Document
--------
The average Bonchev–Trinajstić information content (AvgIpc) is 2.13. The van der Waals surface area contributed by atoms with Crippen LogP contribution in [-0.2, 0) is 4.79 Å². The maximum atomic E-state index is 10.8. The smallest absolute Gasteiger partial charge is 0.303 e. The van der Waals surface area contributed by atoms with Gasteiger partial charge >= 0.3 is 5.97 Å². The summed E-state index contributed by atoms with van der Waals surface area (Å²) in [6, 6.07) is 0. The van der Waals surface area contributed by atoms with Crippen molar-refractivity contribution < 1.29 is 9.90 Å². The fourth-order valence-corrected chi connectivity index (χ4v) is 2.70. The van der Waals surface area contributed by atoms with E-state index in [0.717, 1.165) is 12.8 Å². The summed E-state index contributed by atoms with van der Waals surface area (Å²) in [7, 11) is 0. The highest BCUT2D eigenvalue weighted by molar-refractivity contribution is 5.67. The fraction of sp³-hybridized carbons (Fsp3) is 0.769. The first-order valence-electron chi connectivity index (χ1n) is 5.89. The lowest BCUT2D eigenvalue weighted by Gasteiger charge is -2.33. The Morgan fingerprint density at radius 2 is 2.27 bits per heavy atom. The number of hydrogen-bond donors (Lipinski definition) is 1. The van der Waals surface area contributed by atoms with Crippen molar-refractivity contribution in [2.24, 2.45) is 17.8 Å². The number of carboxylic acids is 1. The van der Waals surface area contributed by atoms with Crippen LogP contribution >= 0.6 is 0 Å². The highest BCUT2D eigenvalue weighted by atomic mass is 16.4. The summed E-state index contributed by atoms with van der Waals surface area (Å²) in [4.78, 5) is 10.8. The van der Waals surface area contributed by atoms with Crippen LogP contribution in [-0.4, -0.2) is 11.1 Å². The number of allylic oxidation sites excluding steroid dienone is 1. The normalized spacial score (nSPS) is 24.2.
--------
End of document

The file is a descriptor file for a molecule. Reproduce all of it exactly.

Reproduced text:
The average Bonchev–Trinajstić information content (AvgIpc) is 2.13. The van der Waals surface area contributed by atoms with Crippen LogP contribution in [-0.2, 0) is 4.79 Å². The maximum atomic E-state index is 10.8. The smallest absolute Gasteiger partial charge is 0.303 e. The van der Waals surface area contributed by atoms with Gasteiger partial charge >= 0.3 is 5.97 Å². The summed E-state index contributed by atoms with van der Waals surface area (Å²) in [6, 6.07) is 0. The van der Waals surface area contributed by atoms with Crippen molar-refractivity contribution < 1.29 is 9.90 Å². The fourth-order valence-corrected chi connectivity index (χ4v) is 2.70. The van der Waals surface area contributed by atoms with E-state index in [0.717, 1.165) is 12.8 Å². The summed E-state index contributed by atoms with van der Waals surface area (Å²) in [7, 11) is 0. The highest BCUT2D eigenvalue weighted by molar-refractivity contribution is 5.67. The fraction of sp³-hybridized carbons (Fsp3) is 0.769. The first-order valence-electron chi connectivity index (χ1n) is 5.89. The lowest BCUT2D eigenvalue weighted by Gasteiger charge is -2.33. The Morgan fingerprint density at radius 2 is 2.27 bits per heavy atom. The number of hydrogen-bond donors (Lipinski definition) is 1. The van der Waals surface area contributed by atoms with Crippen molar-refractivity contribution in [2.24, 2.45) is 17.8 Å². The number of carboxylic acids is 1. The van der Waals surface area contributed by atoms with Crippen LogP contribution >= 0.6 is 0 Å². The highest BCUT2D eigenvalue weighted by atomic mass is 16.4. The summed E-state index contributed by atoms with van der Waals surface area (Å²) in [4.78, 5) is 10.8. The van der Waals surface area contributed by atoms with Crippen LogP contribution in [-0.4, -0.2) is 11.1 Å². The number of allylic oxidation sites excluding steroid dienone is 1. The normalized spacial score (nSPS) is 24.2.